Guangzhou Evergrande defender Zhang Linpeng caused a stir this week after revealing damning details of the Chinese National Team’s preparations for a recent Asian Cup 2015 qualifier with Saudi Arabia during an interview with a Hong Kong radio station.
Zhang, 24, is perhaps the only China player who is a certainty for a starting berth under new coach Alain Perrin and was the focus of a lengthy feature on his career to date. During the course of the conversation he detailed preparations he described as “complicated” and “unprofessional”.
Given that, despite the change in manager, the backroom staff of the national team have largely remained the same, Zhang’s verdict will likely have caused some uncomfortable moments at CFA headquarters over recent days. Despite some dramatic media reporting of the story, though, the Evergrande full-back is practically undroppable at the current time.
When asked about his ambitions to go abroad and the current state of the Chinese national side, Zhang responded: “Chinese football is too complicated. It’s much simpler abroad. As a team, you need to be focused on-pitch matters.
“When you go to the national team camps, there is not much time together and you only have these few occasions each year. Yet, when you go the feeling isn’t great.”
Zhang would then go on to make a startling revelation about how preparation was handled for the game with Saudi Arabia, making clear the team’s discontent with how they approached the game.
On the day of the game, we had three hours of meetings.
“I don’t know what I should or shouldn’t say, but I’ll give an example,” he continued. “We played an Asian Cup qualifier with Saudi Arabia and, on the day of the game, we had three hours of meetings. Nobody could quite understand why.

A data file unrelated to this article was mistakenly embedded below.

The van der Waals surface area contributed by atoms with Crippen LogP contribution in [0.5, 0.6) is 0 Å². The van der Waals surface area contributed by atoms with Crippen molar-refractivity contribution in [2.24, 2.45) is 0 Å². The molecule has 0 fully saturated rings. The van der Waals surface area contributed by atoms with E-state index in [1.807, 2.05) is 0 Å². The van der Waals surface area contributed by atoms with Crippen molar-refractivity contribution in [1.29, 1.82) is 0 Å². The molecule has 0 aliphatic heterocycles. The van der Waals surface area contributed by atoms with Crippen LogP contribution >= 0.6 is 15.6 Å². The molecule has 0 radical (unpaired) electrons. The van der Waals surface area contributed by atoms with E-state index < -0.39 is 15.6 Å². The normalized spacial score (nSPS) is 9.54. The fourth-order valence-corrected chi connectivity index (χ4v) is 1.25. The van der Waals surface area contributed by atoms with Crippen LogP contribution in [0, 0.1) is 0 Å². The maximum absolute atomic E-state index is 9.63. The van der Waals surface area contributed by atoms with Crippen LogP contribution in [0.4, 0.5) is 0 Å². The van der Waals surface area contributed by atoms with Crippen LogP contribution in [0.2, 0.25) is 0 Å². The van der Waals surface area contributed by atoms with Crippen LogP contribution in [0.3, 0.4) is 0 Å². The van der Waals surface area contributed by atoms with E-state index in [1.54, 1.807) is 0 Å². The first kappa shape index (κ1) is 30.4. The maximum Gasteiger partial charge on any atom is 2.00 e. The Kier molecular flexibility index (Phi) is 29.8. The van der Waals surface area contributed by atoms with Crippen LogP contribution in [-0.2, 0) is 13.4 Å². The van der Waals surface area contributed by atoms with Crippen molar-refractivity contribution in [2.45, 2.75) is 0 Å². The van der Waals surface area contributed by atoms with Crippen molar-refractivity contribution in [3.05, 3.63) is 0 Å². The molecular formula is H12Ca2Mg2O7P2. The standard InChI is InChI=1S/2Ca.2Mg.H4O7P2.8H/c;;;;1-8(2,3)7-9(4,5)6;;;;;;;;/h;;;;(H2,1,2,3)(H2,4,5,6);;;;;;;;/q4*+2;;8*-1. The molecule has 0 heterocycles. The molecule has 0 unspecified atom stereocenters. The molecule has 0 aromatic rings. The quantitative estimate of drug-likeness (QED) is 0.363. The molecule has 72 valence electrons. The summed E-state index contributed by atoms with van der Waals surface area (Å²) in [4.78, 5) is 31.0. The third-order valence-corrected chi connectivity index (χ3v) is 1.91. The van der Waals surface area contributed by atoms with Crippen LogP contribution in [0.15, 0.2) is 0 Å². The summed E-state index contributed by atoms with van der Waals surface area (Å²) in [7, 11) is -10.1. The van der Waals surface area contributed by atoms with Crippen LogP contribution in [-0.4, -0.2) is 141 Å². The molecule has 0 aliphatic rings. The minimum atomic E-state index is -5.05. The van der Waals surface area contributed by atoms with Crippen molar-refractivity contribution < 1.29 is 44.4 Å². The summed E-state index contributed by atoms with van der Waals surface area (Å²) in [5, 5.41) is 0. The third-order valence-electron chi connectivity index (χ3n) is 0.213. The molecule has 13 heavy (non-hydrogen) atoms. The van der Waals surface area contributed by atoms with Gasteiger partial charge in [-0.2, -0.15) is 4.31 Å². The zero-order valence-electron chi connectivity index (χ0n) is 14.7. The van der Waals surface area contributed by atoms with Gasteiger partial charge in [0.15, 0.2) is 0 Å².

“From the officials to the coach, everyone wanted to speak. Some of it was about football, but some of it had no connection with football. After three hours, we needed to go and play. It was too unprofessional.
“Every time you go to the national team it is just a few days, you come just to play football. All the focus should be on the game, yet at an important time we were having meetings.”
Some of it was about football, but some of it had no connection with football.
The influential defender has received much support on social media since the comments were first reported by Chinese media, with many welcoming the exposure of China’s behind the scenes issues. There have, though, been some who have expressed concerns that Zhang will be in some way disciplined for his open criticism.
For the player, though, European football continues to be the primary aim and he has repeatedly expressed his desire to challenge himself in recent interviews. On this occasion, Zhang insisted that he would play for free just for the opportunity to test himself abroad, although he also reaffirmed his commitment to Evergrande until that moment arises.
Pushed as to whether he believes China has a hope of qualifying for the 2018 World Cup, he was more cautious than some have been with their predictions, instead citing the 2022 tournament in Qatar as a realistic aim.
For Chinese football to realise that ambition, however, changes need to be made at all levels and if comments like Zhang’s can help change the clearly harmful setup around the national side, it can only be a positive thing for China’s long-term footballing development.
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